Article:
City collects 894 more tons of recycling in first full month of citywide one sort
Minneapolis residents have dramatically increased the amount they recycle, now that one-sort recycling has rolled out across the city. July, the City of Minneapolis’ first full month of all residents having their one-sort carts, had a 57.75 percent increase in recycling collected over July a year ago, when they still used the older multi-sort process. That’s 894 more tons of waste that was recycled instead of thrown into the trash. The increase brings the city’s overall residential recycling rate up to 24.4 percent, compared to 16.4 percent before one-sort started. The City hopes to double the 2012 recycling rate by 2015 by making it easier to recycle.
One-sort recycling, where customers combine their glass, plastic, paper, aluminum and cardboard into one container when putting them out for collection, began in fall 2012 for 30,000 Minneapolis residential recycling customers. All 105,000 Minneapolis residential recycling customers had their one-sort carts by June 11 this year.
The change makes recycling a lot easier and more convenient for residents. One sort removes the need to sort recyclables and it means residents no longer need to flatten, bundle and tie cardboard with twine. The new one-sort carts provide residents with more space to collect more recycling and can be easily rolled to the curb, unlike the old multi-sort bins.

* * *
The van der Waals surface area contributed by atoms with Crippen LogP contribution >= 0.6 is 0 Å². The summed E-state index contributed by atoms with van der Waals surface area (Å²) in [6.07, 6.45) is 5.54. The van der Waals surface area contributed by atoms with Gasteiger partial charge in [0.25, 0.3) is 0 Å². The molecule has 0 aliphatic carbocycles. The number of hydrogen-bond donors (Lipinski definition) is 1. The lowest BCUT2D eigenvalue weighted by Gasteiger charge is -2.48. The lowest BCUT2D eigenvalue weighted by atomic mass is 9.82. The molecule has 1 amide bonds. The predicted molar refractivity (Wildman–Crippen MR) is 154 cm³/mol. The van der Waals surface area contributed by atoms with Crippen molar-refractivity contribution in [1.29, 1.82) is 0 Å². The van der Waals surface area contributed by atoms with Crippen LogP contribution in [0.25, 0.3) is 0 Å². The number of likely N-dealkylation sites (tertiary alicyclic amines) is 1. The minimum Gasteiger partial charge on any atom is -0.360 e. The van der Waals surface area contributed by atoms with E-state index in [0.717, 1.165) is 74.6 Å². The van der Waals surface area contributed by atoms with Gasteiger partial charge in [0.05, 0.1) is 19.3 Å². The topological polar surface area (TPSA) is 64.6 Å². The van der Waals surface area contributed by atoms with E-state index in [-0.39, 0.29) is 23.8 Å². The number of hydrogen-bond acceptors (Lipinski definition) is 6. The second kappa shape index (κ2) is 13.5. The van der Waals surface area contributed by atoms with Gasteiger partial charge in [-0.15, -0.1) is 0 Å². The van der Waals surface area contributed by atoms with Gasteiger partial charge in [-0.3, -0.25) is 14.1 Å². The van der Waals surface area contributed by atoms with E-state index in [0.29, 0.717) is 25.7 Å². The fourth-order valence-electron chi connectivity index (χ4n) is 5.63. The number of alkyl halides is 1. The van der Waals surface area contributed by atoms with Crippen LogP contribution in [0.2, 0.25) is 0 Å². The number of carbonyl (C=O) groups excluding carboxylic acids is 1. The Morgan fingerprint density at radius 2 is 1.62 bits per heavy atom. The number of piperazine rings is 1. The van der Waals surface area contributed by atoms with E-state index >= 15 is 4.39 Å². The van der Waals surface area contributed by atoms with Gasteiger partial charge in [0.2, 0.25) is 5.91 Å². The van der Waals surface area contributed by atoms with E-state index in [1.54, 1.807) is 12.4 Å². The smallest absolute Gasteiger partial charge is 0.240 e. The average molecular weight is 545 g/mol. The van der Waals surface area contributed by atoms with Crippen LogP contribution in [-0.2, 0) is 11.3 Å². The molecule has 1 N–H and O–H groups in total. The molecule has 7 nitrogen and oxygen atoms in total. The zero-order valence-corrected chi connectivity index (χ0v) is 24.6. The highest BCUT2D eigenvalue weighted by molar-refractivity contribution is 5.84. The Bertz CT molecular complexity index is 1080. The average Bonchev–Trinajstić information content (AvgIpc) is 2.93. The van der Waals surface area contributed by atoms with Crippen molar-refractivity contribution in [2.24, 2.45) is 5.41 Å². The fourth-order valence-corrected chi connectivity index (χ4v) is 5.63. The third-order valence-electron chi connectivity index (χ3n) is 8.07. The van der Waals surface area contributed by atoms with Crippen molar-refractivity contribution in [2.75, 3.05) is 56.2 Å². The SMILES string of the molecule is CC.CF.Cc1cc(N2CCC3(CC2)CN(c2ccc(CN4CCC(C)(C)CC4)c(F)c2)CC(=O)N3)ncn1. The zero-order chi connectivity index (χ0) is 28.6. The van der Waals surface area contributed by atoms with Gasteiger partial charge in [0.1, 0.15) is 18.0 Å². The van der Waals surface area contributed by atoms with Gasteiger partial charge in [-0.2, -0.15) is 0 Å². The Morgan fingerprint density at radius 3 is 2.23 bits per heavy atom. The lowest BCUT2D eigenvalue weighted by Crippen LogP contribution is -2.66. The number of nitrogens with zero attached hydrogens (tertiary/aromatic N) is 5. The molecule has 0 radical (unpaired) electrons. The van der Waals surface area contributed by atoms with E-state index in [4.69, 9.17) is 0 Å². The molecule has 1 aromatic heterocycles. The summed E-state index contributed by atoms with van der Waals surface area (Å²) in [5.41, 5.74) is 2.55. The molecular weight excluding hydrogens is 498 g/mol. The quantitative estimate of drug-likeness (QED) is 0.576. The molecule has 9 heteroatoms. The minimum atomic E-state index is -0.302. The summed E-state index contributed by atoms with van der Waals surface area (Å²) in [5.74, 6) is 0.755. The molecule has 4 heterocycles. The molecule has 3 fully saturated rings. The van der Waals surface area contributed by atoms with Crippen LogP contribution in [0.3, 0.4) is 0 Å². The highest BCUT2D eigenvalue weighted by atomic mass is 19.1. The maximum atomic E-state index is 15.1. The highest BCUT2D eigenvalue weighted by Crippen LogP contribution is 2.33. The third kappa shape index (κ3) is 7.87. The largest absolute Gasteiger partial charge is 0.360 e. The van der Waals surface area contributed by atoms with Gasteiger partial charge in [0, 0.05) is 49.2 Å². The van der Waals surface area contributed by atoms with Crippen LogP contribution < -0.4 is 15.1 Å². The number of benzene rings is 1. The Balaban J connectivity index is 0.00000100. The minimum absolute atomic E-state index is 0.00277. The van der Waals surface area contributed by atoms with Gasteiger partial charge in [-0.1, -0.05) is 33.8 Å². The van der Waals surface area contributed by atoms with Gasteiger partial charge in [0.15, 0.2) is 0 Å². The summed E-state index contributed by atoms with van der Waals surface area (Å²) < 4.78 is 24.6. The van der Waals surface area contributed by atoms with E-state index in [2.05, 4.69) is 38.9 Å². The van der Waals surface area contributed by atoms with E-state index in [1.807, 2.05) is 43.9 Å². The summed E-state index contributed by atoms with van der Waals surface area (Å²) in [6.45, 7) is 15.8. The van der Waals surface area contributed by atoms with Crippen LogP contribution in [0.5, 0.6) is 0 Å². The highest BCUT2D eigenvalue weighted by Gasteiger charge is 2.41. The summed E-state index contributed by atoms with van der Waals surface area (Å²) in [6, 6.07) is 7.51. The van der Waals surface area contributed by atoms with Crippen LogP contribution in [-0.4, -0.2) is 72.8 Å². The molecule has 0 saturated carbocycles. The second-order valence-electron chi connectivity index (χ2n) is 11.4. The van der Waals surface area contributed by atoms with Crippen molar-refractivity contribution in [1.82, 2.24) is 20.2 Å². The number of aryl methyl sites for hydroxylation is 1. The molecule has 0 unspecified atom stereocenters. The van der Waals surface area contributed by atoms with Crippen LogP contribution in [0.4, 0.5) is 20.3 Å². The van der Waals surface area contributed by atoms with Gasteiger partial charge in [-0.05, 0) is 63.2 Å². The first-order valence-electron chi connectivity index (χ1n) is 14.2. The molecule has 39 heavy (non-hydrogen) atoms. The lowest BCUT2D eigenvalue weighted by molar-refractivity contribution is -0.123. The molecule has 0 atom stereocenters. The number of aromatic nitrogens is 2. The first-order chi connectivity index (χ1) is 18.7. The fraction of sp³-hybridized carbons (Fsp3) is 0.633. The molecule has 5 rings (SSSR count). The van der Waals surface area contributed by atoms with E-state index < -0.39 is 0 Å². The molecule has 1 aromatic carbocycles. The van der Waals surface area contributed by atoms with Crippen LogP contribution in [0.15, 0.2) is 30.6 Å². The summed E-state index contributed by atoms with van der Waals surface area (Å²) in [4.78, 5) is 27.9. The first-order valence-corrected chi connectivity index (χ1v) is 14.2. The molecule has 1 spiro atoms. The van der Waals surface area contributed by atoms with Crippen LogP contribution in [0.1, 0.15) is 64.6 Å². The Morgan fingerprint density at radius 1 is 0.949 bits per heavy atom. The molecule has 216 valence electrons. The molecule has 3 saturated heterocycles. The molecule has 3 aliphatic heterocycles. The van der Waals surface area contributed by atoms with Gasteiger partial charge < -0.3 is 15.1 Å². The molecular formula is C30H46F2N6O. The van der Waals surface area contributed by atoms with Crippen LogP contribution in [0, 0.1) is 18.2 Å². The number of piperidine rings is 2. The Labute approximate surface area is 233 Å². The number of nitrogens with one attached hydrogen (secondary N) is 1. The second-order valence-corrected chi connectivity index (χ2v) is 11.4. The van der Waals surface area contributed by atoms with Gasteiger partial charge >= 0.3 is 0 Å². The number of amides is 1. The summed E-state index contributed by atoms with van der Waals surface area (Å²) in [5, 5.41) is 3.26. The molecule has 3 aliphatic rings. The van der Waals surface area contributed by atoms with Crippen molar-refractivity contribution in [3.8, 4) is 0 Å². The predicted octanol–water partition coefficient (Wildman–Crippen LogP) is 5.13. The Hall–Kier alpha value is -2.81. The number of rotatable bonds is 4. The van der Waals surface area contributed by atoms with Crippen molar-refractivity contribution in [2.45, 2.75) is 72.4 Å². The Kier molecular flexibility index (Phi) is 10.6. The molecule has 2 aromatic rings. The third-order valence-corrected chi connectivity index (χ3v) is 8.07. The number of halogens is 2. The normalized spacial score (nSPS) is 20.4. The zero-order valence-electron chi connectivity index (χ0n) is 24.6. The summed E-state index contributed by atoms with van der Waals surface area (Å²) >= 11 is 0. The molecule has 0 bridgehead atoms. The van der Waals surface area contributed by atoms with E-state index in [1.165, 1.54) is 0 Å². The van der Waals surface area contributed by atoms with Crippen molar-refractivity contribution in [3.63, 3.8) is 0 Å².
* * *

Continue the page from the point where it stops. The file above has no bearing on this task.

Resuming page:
Know what not to put in your recycling
As folks get used to using one-sort recycling, crews have been finding some non-recyclable materials in the one-sort carts, so it’s important to remember a few key things that shouldn’t go into the one-sort cart. Do not include:
Plastic bags. Plastic bags get wound around the gears at the sorting facility and require the machinery to be shut down for several hours each day to cut the bags off the gears. Residents can bring their plastic bags to a participating grocery store for recycling.
Expanded polystyrene foam (such as food-service polystyrene or packing bricks that come around furniture and electronics).
Needles and syringes (sharps). These are not recyclable and pose a health risk to collection crews and sorting facility staff. Residents should place household sharps in a hard plastic container with a tight sealing lid, such as a laundry detergent bottle, and write “SHARPS – DO NOT RECYCLE” on the bottle. When almost full, the bottle should be taped shut and placed in the garbage cart. Residents can also contact their doctor’s office or pharmacy for other disposal options.
Also, it is important to rinse recyclables.
Residents are encouraged to keep an eye out for things they could be recycling with their new, large one-sort carts. Paper products still make up approximately 20 percent of the average Minnesotan’s garbage; residents could make sure they are recycling all recyclable items including paper towel and toilet paper cores and boxes and bottles from bathroom or laundry products. Cartons of all kinds (milk, soup, juice, wine) can also be placed in the one-sort cart.
By recycling more and reducing garbage, residents can also save money each month by reducing the size of their garbage cart. Residents can request a smaller garbage cart by calling Solid Waste & Recycling at 612-673-2917.
Making products from recycled material rather than virgin material conserves natural resources and creates less waste. It also causes less pollution and uses less energy; for instance, 95 percent less energy is used to make a can from recycled aluminum than from raw materials.
Learn more about one-sort recycling in Minneapolis.
Published Aug. 22, 2013